Tuesday, February 23, 2010

Is the Consumer Confidence Index an Economic Smoking Gun?

The Conference Board's Consumer Confidence Index took an unexpected cliff-dive today, as the index dropped 11 points to 46, from last month's 56 level and and expected reading of 55.9 for this month.  The "Present Situation Index" component dropped to its lowest reading in 27 years.  This component of the index is derived from the consumer's view of current business conditions and the job market. The short-term outlook also dropped hard, as consumers expressed pessismism about job prospects and anxiety over keeping a job.

Clearly, this datapoint is in direct conflict with the manipulated Government data that's being released and with the "soft-sell" optimism eminating from our President and Fed policy-makers - collectively a.k.a. now known as "The Oracle of Orwell in DC."

The key is to look at what is really going on beneath the Orwellian veneer that's been liberally applied and highly polished by the Fed, Wall Street and the Obama Administration.  Here is a good example of reality:  Mass layoffs surge in January, highest level since July 2009:  Link from Zerohedge.com; or how about the fact that mortgage delinquency rates hit a new record high in January:  Link from Bloomberg;  or perhaps the explosive commercial real estate disaster has people worried:  Link from CNN.

I'm not even scratching the surface on a whole viper's nest of fundamental economic problems which are converging all at once.  Some of these include the growing State unemployment insurance fund deficits rapidly expanding in several States, the rapidly growing FDIC funding deficit, and the fact that there is a growing number of people who have become perpetually dependent on continued extension of unemployment benefits by the Federal Government, which now stands at 2 1/2 years.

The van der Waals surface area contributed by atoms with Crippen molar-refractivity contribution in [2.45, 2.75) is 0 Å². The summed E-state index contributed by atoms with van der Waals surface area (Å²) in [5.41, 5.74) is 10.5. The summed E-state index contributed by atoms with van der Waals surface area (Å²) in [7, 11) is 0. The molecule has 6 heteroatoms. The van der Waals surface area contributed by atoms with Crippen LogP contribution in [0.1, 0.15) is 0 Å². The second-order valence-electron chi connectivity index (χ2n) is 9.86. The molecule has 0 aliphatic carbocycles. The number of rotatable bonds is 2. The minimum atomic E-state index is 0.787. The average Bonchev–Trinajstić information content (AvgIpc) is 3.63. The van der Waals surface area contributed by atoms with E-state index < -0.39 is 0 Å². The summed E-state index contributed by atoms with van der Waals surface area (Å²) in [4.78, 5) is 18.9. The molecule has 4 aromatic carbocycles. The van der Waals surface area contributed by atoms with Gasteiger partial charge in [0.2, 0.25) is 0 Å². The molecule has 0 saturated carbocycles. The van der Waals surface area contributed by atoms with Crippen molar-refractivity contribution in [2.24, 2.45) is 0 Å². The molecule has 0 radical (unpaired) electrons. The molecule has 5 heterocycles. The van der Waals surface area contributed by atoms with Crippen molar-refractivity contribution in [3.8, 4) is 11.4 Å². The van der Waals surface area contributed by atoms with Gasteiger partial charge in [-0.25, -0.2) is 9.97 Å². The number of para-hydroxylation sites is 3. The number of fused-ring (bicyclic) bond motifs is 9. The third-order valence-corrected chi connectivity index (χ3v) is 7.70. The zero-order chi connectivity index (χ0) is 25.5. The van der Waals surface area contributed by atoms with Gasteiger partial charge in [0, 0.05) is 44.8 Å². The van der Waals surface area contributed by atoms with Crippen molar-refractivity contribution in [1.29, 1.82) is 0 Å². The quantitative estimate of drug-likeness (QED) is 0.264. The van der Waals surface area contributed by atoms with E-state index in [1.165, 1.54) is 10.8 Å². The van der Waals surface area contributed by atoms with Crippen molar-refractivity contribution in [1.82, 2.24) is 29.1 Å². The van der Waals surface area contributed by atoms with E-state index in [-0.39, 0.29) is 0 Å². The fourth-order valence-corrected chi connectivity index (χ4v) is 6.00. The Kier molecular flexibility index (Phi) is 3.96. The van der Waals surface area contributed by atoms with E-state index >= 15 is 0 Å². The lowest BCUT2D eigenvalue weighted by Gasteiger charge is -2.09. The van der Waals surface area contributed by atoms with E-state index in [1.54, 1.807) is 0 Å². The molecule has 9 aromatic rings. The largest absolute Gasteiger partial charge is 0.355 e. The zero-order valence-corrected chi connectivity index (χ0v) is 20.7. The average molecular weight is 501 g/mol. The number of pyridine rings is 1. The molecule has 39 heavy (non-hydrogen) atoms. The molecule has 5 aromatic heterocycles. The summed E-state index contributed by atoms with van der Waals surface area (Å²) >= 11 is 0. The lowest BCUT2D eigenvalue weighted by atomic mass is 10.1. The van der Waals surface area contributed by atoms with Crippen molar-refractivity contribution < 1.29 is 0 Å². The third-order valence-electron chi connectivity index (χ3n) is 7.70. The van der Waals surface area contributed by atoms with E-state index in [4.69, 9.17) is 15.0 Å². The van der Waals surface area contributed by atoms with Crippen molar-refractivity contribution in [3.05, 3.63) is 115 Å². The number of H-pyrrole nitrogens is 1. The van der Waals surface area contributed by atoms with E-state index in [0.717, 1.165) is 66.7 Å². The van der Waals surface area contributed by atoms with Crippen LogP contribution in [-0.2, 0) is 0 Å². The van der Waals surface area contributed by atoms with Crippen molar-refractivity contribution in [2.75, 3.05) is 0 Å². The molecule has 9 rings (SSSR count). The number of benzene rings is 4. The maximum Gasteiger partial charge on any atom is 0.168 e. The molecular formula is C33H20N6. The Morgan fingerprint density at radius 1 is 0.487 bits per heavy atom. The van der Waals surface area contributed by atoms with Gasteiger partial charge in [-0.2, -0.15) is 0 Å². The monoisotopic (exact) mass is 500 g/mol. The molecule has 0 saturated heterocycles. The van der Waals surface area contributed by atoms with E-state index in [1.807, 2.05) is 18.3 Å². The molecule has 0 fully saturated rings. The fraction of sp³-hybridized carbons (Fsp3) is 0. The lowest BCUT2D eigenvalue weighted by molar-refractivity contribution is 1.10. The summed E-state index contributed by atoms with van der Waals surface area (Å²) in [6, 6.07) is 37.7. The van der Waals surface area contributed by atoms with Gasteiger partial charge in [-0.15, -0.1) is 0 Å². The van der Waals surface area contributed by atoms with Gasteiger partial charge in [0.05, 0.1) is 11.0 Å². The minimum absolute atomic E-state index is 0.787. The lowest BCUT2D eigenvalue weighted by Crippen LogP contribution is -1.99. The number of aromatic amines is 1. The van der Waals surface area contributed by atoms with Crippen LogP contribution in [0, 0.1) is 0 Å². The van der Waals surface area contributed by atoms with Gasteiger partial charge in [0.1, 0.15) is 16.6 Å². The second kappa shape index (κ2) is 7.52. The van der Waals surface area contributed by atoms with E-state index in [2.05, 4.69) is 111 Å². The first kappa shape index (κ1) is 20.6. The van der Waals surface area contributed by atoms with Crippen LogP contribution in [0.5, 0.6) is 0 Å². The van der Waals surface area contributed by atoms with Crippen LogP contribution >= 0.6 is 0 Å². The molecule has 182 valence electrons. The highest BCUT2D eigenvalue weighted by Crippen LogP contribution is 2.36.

All things considered, I'm surprised the Conference Board confidence index was still in the 40's.


  1. dave how long will this treasury ponzi auctions go on?!

  2. That's a great question Anonymous. The thing is, even if the Chinese/Japanese stop buying altogether, the Fed will just print money an monetize the auctions. I'm sure you saw this earlier:


    That gives the Fed plenty of liquidity to buy toxic assets and monetize Treasury takedowns from primary dealers after auctions.

    In running thru the mental scenarios in the past, I've come to the conclusion that this Ponzi scheme may continue until the dollar collapses.

    Your thoughts?

  3. On a related note: The market was, as I am sure you know, down today, along with the CC#s today, but Terry Laundry, he of the vaunted T Theory, is bullish. His forecast, distilled, has the bear market resuming in late summer. I realize one should endeavor to not apply funnymentals to market analysis, but it seems almost beyond belief that the market could hold up for approximately another six months, and yet, Mr. Laundry, while hardly infallible, is very good at what he does.

  4. Well, from a fundamental standpoint, the Dow/SPX should be priced at least 50% below where they closed today (I'm dead serious). But that not being the case, if you believe the Fed is going to have to start accelerating their printing endeavors, and I don't see how they can avoid it unless they want the system to collapse, then it is very likely the market will at least tread water if not go a lot higher.

    Of course, gold/silver/miners will substantially outperform all sectors.

  5. The bond sale = weak market dynamic is in full effect and a late week rally (maybe a big one) should prove beyond any doubt the rigged game at hand. That said things are getting disjointed to a large degree and something is going to break. Have we really come to this?

    Silver is looking so good to me right here.

  6. gyc, yes we have come to this. in fact, things going on behind the scenes that we can't see or perceive are even more distorted than any of us realize.